The Forgotten Wallace: A Lover of Plants and People

For oldsters like me, the name “Wallace” might prompt memories of George Wallace standing in front of the entrance to Alabama U shouting, “segregation now, segregation tomorrow, segregation forever!” For twenty-somethings, perhaps Wallace conjures memories of chasing a “gym leader” character in the Pokémon game “Ruby and Sapphire”. (I have no idea what that means.) Film geeks might respond to the name by yelling, “they can take our lives, but they will never take … “, etc.

There’s another Wallace to whom I’d like to pay tribute today, especially in light of the current state of political absurdity in our country: Henry Agard Wallace. Henry Wallace was Vice President under Franklin Roosevelt during most of World War II. According to David Kennedy, in his Pulitzer-prize winning book Freedom from Fear, when Roosevelt first selected Wallace as his prospective running mate,

“…old guard Democratic Party regulars deeply distrusted Wallace as an apostate Republican and as a doe-eyed mystic who symbolized all they found objectionable about the hopelessly utopian, market-manipulating, bureaucracy-breeding New Deal”

When I read that, I couldn’t help thinking of how @realDonaldTrump might have tweeted that sentiment. Perhaps,

“FAKE Wallace, the so-called “advocate” for the “common man” – SAD! Make AMERICA great – not SICK immigrants! Let’s have an ARMS race! Nothing common about ME!”

Wallace liked plants. He also liked people – all people. He gave a speech in 1942 for which he since has been both revered and, sadly, vilified. The speech was called “The Price of Free World Victory”, but is more commonly known by one of its memorable phrases, “The Century of the Common Man”. He began bluntly:

“This is a fight between a slave world and a free world.”

He then staked his moral claim, which, given the intolerant political leanings of most religiously-minded, was ironically grounded in his conception of Christianity:

“Men and women cannot really be free until they have plenty to eat, and time and ability to read and think and talk things over.”

Simple, right? Then why, do you suppose, did such a kind and compassionate assertion piss off so many people? Political fear-mongering comes to mind, as does gullibility, greed, bigotry, and/or a lack of education. Am I being unfair? Biased? Whatever the reasons, I suspect they are similar to those underlying Donald J. Trump’s electoral victory.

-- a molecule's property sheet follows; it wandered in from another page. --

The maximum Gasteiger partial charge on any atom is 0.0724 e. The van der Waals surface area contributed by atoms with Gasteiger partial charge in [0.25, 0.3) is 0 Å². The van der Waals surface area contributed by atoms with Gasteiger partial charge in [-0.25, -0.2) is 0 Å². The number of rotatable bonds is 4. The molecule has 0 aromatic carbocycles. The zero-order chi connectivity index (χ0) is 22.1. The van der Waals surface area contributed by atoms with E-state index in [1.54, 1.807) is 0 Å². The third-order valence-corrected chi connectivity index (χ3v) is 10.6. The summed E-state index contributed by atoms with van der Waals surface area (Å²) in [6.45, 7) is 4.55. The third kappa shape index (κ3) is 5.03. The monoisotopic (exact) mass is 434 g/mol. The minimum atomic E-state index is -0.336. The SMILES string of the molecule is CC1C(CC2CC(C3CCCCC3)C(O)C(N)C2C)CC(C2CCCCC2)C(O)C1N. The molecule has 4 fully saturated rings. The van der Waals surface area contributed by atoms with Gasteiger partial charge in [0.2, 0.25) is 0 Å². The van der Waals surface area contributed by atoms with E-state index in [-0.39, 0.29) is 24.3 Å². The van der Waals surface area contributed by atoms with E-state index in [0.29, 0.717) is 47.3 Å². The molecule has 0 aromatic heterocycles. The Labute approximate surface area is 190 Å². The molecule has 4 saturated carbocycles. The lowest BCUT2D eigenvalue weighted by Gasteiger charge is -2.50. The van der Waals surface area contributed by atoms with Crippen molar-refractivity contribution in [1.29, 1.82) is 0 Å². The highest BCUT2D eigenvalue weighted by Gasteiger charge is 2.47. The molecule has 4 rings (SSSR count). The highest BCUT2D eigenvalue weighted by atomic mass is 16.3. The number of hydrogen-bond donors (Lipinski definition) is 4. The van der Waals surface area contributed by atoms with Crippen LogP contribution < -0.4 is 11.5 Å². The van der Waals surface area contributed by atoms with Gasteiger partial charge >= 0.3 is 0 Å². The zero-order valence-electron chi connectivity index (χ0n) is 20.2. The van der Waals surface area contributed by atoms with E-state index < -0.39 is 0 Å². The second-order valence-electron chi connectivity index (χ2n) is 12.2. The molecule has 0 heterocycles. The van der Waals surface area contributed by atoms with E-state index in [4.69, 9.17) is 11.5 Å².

But I don’t want to talk about that. I want to talk about Wallace’s love of agriculture. By his own admission, Wallace loved plants.

“In my early life, I would say that I thought completely in terms of seeds, plants and farming.”

Wallace confessed his vegetal obsession merely to highlight his unlikely foray into politics. I submit, however, that his plant passion provided young Wallace with a metaphor around which he shaped his vision of humanity. Plants begin life as seedlings, dependent on Mother Earth to provide nourishment. Should happenstance favor the seedling, water, soil, and sunlight abound and it grows tall and strong toward a glorious bloom. Some plants possess a sturdy constitution that allows them to outlast others. Yet, no plant is more deserving of life than another. Green plants are no more worthy than red; tall plants no more intrinsically valuable than shrubs.

Obviously, relatively few farm boys become liberal politicos. Such an evolution requires a convergence of biological, environmental, and social conditions. In Wallace’s case, it didn’t hurt to have George Washington Carver, a friend of Wallace’s father, as a horticultural mentor. Carver, a former slave and the first black man ever to attend Iowa State University, also loved plants, especially peanuts. In fact, Carver was to peanut farming what Henry Ford was to car making. Perhaps Carver taught Wallace that plants are neither good nor bad, but just different. The peanut is cool, but so is cotton, asparagus, the soybean, and prickly pears. Even those pesky plants we deride as “weeds” are not evil so much as uninvited and prolific.

Perhaps that’s why both sides of the marijuana debate use the term “weed” – the stuffed shirts because they can’t figure out how to curtail the spread of the anti-corporate, anti-Christian reefer scourge, and hippies and their descendants to ironically applaud that failure. Bottom line: weeds, like people, are not evil by nature, but only in context. We attribute evil to weeds based on our wants. I don’t want weeds in my potato patch! I don’t want weed in my carry-on!

Spare the poor weeds your ire. While you’re at it, spare also the people of various hues, beliefs, sexual proclivities, or bathroom preferences. Save your fury for real life-threatening situations, rather than trumped-up charges and fake fears.

Here’s Wallace’s inspiring pitch for the post-war world, couched in his comfortable horticultural references, made just before the weed whackers relegated him to an ignoble retirement:

“When the farmers have an opportunity to buy land at reasonable prices and to sell the produce of their land through their own organizations, when workers have the opportunity to form unions and bargain through them collectively, and when the children of all the people have an opportunity to attend schools which teach them truths of the real world in which they live – when these opportunities are open to everyone, then the world moves straight ahead.”

Then, FDR died, Truman dropped a couple of bombs, and now … Trump.

Rest in peace, Henry Wallace. Ye are sorely missed.


Go to the source:

Kennedy, D. M. (1999). Freedom from Fear: The American People in Depression and War, 1929-1945. Oxford University Press.

Culver, J.C. & Hyde, J. (2001). American Dreamer: A Life of Henry A. Wallace. W. W. Norton & Company.